Mancala World
Banking Ball Game
Inventor: Serge B.
Escuadra, 1941
Variant of Kalah
Ranks: Two
Sowing: Single laps
Region: USA

The Banking Ball Game, a modern mancala game, was invented by Serge B. Escuadra from New York City, USA. He patented his game on August 19, 1941.

Its rules are similar to Kalah which was invented at about the same time, but we may never find out how these two games are related.

Escuadra suggested that the game board should have two ash trays, one for each player, for "receiving ashes from cigarettes, cigars and pipes". He then described these ash trays to have a radial recess "adapted to receive and hold a burning cigarette". Today such an idea appears to be strange, but it just mirrors the fact that smoking was still socially acceptabtle in America at this time and that Escuadra meant his game to be played by adults.

The rules seem to be incomplete or misinterpreted by Escuadra's attorney (apparently the ghostwriter of the document) as the game is hardly playable. The name of the attorney is rather difficult to decipher, but could be Gordon Blacksmith.


The Banking Ball Game is played on a board which has two rows of five small holes called "small receptacles" and one store at either end described as "bank receptacle". Every player owns one row of holes and the store to his left. At the beginning, there are five "balls" in each hole.


Initial Position

In the first move, a player distributes the balls of one of his holes, one by one, in a clockwise direction into the following holes and his own store.

Afterwards, the patent document states that "the other player then goes by picking up the balls in the smaller receptacle immediately adjacent the last ball played by the first player."

This rule is, however, hard to believe as eventually a situation will arise in which no adjacent hole will contain any balls to move with (there will be just one ball left at the end of the game). Perhaps Escuadra explained the game to his attorney in his office by making some moves, which were then misinterpreted as fixed rules. It has been claimed that comparable misunderstandings happened to experienced ethnographs when they tried to understand the rules of traditional Mancala games. If we accept this interpretation, a move may be started from any hole that is owned by the player. However, it could be this rule is only applied to the second player's first move.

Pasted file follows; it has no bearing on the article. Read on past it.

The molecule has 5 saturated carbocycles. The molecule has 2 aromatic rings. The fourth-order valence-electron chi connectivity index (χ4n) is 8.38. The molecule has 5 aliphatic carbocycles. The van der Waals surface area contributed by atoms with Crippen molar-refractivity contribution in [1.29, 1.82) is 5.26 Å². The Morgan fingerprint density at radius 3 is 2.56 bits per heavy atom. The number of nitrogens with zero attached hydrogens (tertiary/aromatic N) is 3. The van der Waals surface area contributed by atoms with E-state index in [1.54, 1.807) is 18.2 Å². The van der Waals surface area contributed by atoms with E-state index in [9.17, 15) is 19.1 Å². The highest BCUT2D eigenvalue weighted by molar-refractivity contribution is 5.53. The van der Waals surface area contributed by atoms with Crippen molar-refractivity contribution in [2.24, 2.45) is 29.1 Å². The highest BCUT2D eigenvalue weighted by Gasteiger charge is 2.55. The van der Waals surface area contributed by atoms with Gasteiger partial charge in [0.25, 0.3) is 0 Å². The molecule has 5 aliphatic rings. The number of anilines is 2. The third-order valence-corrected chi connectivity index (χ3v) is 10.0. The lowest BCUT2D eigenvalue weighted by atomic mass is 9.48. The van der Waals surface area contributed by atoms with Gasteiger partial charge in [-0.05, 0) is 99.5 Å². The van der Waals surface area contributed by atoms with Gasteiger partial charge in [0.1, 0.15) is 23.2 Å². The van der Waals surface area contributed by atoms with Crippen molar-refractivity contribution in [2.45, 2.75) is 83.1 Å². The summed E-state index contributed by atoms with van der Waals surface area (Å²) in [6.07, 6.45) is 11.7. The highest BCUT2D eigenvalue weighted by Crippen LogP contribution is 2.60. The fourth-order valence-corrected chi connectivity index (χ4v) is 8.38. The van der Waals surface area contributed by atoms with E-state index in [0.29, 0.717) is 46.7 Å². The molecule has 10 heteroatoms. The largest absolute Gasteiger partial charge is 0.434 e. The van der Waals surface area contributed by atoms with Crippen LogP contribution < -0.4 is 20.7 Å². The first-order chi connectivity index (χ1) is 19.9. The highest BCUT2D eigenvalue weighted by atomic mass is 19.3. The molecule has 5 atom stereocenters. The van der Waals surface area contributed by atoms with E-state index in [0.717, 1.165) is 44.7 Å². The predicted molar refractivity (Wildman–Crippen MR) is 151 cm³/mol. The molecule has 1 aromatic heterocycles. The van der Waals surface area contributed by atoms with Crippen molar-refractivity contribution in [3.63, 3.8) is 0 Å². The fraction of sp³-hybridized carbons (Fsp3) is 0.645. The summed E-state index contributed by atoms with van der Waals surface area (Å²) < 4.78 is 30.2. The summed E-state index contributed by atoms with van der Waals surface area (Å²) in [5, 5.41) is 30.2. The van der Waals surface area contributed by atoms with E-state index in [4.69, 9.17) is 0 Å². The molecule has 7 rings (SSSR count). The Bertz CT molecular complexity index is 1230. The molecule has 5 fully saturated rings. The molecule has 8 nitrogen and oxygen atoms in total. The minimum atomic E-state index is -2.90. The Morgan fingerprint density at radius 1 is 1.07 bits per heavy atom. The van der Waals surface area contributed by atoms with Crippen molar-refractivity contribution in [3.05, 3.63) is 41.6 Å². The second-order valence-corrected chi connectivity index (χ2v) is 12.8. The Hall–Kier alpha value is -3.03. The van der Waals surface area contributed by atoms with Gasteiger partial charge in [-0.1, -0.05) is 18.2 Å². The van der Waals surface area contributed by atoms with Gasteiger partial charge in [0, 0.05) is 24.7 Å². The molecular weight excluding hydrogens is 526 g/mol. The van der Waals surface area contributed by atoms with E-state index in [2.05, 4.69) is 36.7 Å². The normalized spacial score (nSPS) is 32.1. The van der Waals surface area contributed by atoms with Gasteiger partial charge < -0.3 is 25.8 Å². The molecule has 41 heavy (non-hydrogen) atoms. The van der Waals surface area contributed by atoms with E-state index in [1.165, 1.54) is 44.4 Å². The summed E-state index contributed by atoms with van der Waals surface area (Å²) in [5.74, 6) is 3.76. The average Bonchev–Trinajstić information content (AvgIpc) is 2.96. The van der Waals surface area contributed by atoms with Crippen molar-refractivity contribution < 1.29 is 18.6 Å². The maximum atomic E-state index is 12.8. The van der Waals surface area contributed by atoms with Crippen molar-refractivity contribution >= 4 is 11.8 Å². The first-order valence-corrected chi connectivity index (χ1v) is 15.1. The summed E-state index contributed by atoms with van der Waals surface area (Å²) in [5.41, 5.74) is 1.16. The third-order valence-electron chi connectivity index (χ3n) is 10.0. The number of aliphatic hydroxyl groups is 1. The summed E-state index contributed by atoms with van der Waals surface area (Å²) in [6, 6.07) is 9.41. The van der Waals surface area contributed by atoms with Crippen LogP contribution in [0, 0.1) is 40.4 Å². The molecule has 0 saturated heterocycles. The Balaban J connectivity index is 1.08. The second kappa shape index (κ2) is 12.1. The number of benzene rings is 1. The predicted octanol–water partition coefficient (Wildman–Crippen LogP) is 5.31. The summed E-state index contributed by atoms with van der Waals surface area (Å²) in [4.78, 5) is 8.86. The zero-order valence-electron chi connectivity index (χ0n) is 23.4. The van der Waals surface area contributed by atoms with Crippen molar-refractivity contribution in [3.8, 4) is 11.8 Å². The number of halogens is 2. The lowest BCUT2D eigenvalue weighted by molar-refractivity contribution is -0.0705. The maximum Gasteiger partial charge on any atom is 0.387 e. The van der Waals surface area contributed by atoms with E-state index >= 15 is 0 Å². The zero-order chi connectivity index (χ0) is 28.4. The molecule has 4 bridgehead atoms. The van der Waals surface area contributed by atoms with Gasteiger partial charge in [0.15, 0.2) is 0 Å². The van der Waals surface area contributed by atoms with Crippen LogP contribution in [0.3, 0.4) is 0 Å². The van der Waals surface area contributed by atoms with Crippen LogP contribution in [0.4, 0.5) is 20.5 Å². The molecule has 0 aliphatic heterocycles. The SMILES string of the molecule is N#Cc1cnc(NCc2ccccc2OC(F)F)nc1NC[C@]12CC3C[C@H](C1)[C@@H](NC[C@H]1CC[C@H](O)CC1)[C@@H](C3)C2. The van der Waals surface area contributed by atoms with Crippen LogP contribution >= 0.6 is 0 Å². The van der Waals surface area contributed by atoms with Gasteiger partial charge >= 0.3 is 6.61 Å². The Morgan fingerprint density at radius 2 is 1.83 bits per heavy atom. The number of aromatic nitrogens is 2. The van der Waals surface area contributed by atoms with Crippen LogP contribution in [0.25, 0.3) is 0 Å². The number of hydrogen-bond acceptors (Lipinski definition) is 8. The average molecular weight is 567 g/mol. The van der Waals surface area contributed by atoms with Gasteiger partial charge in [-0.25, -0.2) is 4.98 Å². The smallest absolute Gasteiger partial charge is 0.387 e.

If a player reaches the opponent's store, it is skipped without depositing a ball into it.

If the last ball falls into an empty hole of the player's own row, he may continue the move by distributing the contents of the opposite enemy hole.

It appears that a player must move if he can and that he must pass if he can't because the game ends not until the last ball has been deposited in a store.

The game is played in several rounds as the goal cannot be achieved in one game.

Each ball counts for one point, and if one player accumulates 100 points, he wins.


Escuadra, S. B. 
Banking Ball Game (US 2,292,219). United States Patent Office, Washington DC (USA) August 19, 1941.


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By: Ralf Gering
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